Let’s take nits for starters.  There are many, many nit treatments and many, many types of nit comb, but however great the claims, all routes lead to the same unhappy conclusions:  that you will need to spend miserable hours dragging a comb through the head of a wriggling, complaining child.  The most recent infestation in our house ended unhappily with my eldest child screeching insults at me because the comb spiked her neck as she reared away from it.  But I have begun to realise that there can never be amicable dealings with those small beasts and their unwelcome offspring.

But treating worms should be easier right?  A one dose tablet or liquid and they are gone for good.  Well, yes….if you can get the required ‘one dose’ into the parasite-ridden members of your household.  Our first worm attack (what a pleasant list of firsts this is turning out to be!) ended badly when, after a trip to the chemist for a 4 pack of worm tablets to treat the whole family, we soon realised the error in our treatment of choice:  Chewable tablets.  Chewable foul-tasting tablets.  Chewable foul-tasting tablets that we were expecting our two small, reasonably fussy children to digest without complaint.

We held our breath as child number one managed to chew down her tablet grimacing and complaining, but we had no such luck with child number two.  Not known for her readiness to bend to the will of others, we knew this would be a tough one, but we were hopeful

…….but as we were liberally sprayed with the remnants of an orange chewable tablet, we had to face the depressing reality:  the various small creatures that appear to delight in making homes of our children, are pretty resistant to destruction.  The parasites are here to plagues us for some years yet, I fear!

Nostalgia has a lot to answer for.

As my children reach the age at which I am able to remember my own parallel childhood experiences, it is becoming increasingly apparent that things seemed so much calmer then.

I have strong, comforting memories of having tea and an iced bun in the bakery with my mum before going to chess club at the library on a Friday evening after school (yes, you heard me – chess club.  It was fun actually!).  In my head this was always lovely.  We had a nice chat, ate our cakes and all was right with the world.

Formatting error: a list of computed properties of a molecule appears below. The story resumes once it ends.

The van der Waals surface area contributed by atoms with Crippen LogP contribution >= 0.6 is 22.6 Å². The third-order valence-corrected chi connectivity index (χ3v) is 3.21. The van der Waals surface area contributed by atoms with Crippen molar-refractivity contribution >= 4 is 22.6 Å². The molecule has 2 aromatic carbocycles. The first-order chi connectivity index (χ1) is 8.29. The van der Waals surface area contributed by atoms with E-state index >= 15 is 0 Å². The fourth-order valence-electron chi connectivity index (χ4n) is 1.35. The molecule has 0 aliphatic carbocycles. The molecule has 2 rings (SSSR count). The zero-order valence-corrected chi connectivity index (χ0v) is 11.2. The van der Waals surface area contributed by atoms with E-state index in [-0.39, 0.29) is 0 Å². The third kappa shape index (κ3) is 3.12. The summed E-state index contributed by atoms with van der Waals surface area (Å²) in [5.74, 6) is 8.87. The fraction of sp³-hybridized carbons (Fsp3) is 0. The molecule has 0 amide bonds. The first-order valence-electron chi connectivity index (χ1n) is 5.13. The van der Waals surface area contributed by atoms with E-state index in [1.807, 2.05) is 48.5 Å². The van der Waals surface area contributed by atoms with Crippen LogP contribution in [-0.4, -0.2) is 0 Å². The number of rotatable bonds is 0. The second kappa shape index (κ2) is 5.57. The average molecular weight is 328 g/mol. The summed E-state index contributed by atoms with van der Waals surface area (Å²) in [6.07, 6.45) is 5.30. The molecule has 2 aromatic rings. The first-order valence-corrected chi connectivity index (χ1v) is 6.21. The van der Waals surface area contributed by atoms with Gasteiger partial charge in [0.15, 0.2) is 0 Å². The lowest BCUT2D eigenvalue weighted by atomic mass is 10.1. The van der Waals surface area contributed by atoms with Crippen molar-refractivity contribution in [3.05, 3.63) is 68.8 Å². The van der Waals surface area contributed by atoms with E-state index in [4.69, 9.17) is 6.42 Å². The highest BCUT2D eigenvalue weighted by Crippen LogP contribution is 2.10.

So why is it that I am apparently incapable of recreating this peaceful idyll with my own children? Even the shortest trip to a café will involve at least one snappy exchange, invariably triggered by my pleas for the girls to ‘sit down’, ‘stop shouting’, ‘pull that skirt down so the whole café can’t see your knickers’, ‘stop flicking cake at your sister’……and on and on ad infinitum. 

Occasionally I think it is my unwillingness to let anything slide that creates the problems in the first place, so I fight the urge to criticise and attempt to bite my tongue…..for about a minute.  Because now, in a public place, I appear to be allowing my children to behave like untrained monsters and the only thing worse than feeling like your children are out of control, is thinking that OTHER PEOPLE think your children are out of control!

My only hope is that things were not actually calmer in my childhood but rather our memories are highly skilled at editing out the small irritations of life.  If this is the case, then maybe my children do stand a chance of having comfortingly nostalgic memories of tea and cake with their mother and only I will remember the chaos and trauma……and I will keep those bits to myself.

 After all, nostalgia really is a wonderful thing….

 

 

That blasted recorder (or: wonderful musical hobbies).

I played the piano (pretty badly) as a child and watched the school orchestra enviously wishing I played an instrument that would qualify me for entry.  Having children therefore, provided the perfect possibility of living vicariously through them and watching them learn fabulous, orchestra-worthy instruments.